Column: I’m in Canada, where the COVID police are watching
For two weeks, we waited for the pandemic police to come.
In mid-July, my wife and I headed on vacation to a rustic cabin her father built 65 years ago on a small lake north of Toronto.
Most Americans can’t visit Canada these days. Because of the coronavirus threat, both countries have closed their borders to nonessential traffic.
But my spouse is a dual U.S.-Canadian citizen, so we were allowed in — as long as we agreed to quarantine ourselves for 14 days.
Not a symbolic, wear-a-mask-and-keep-your-distance-but-go-about-your-business quarantine; a real one — no venturing beyond the cabin and the dock. No shopping trips, no long walks, no visitors.
And no swimming in the lake — a question I rashly asked one of the public health officers who telephoned almost every day to check on us.
“I’m sorry, but no,” he said. “It’s a public lake. You might run into someone out there. And if you got into trouble, someone would have to fish you out.”
“I’m really sorry,” he added. He sounded like he meant it.
But he also reminded me that the Ontario Provincial Police could show up at any time to make sure we weren’t breaking the rules — and that we could be fined the equivalent of U.S. $206 to $1,125.
He wasn’t kidding. In June, two Ontario men who violated quarantine after a visit to Minnesota were each fined about U.S. $850. Seven Americans who took an unauthorized hike in Banff National Park were each fined about U.S. $900.
It’s one reason Canada is doing so much better in this pandemic than we are: Unlike Americans, they set tough rules — and mostly obey them.
The U.S. Centers for Disease Control and Prevention set guidelines to help governors decide when it was safe to reopen their states for business. But President Trump urged governors to ignore those rules, and many did — producing COVID-19 outbreaks across more than half the country.
That didn’t happen in Canada. Just as in the United States, most decision-making on health is at the level of provinces, not the federal government led by Prime Minister Justin Trudeau. But Trudeau urged caution, not recklessness, and provincial leaders followed suit — even those from the opposition Conservative Party.
The result: The United States has suffered almost twice as many COVID-19 deaths as Canada on a per capita basis.
Canada’s response to the crisis hasn’t been perfect. Its two biggest provinces, Quebec and Ontario, saw severe outbreaks in April and May. A wave of infections swept through nursing homes, claiming some 7,000 dead, about 80% of the country’s total.
Quebec, which allowed bars to reopen in June, may have acted a little early; the province suffered a mini-outbreak in July.
But elsewhere, reopening has been more deliberate. Toronto, the country’s largest city, allowed bars and restaurants to resume indoor service — with lots of spacing — only last week.
As a result, the epidemic’s spread has slowed. Canada reported 3,043 new cases last week; California, whose population is only slightly larger, reported more than 55,000.
It’s hard to avoid giving some credit to the elusive notion of national character: Canadians — unlike Americans — pride themselves on being a nation that generally follows the rules.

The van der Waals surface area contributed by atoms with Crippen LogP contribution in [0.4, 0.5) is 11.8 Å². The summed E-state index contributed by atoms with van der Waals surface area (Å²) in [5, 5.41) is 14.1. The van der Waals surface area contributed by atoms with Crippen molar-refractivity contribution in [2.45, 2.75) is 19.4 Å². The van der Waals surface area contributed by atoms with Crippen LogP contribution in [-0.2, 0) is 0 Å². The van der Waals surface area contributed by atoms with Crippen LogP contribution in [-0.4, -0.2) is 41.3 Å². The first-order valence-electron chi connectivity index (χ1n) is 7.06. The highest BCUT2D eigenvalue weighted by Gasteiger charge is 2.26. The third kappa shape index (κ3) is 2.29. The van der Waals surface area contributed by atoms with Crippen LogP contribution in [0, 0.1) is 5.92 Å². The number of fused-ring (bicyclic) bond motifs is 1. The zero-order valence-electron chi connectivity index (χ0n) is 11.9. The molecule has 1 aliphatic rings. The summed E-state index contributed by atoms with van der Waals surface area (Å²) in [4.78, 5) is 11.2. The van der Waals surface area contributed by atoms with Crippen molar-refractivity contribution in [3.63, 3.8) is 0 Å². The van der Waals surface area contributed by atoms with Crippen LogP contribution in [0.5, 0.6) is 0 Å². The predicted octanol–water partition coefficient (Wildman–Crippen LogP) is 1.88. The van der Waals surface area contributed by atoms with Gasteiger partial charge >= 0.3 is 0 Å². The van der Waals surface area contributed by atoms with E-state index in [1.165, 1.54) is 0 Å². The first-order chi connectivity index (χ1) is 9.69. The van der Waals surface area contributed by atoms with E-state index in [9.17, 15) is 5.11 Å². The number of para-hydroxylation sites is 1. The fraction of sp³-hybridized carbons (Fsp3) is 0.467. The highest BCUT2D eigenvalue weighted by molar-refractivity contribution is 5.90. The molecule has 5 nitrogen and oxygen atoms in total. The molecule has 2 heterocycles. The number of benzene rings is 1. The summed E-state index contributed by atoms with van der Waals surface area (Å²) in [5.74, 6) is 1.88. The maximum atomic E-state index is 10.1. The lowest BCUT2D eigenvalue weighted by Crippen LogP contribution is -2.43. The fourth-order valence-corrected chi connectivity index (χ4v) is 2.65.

Last month, when Major League Baseball asked Trudeau’s government to relax the quarantine regulations to allow U.S. teams to enter Canada to play against the Toronto Blue Jays, the government refused — and exiled the Blue Jays to play out the season in the United States. It’s hard to imagine any U.S. politician doing that to a hometown team.
“Americans celebrate independence, individualism, personal liberty; many distrust government [and] resent politicians,” columnist Andrew Cohen wrote in the Ottawa Citizen. “Canadians accept big government, which is how we built the social welfare state…. We defer to authority.”
Last week, Trudeau unveiled a government-sponsored smartphone app that will notify users if someone they’ve been in contact with tests positive for COVID-19. More than a million Canadians downloaded it within three days.
In the United States, the proposed use of contact-tracing apps has sparked furious debate over invasions of privacy. In Canada, the main controversy has been that the app works only for those with up-to-date Apple or Android phones, so low-income people and the elderly may not have access.
Canada does have anti-government skeptics, of course. Anti-mask crusaders held small protests in Toronto and Montreal. But they attracted only a handful of supporters — and they didn’t get public backing from any major politician.
From what we could see, mask-wearing appears almost universal in cities and small towns. And businesses are diligent about requiring patrons to sanitize their hands when they enter. I discovered that when I walked into a liquor store and forgot to sanitize; an elderly clerk chased me down the aisle with a spray bottle in her hand.
Alas, the pandemic police never showed up to inspect us during our 14-day quarantine. They relied on our sense of civic responsibility — and those threats of giant fines — to keep us in line.
But that’s the point.
Canada hasn’t needed heroic or draconian measures beyond an initial lockdown to get the pandemic under control. All it needed was a set of sensible rules — and, crucially, a consensus across political parties that the rules were there to be followed.
That path was available to the United States, too. It’s a shame we didn’t take it.
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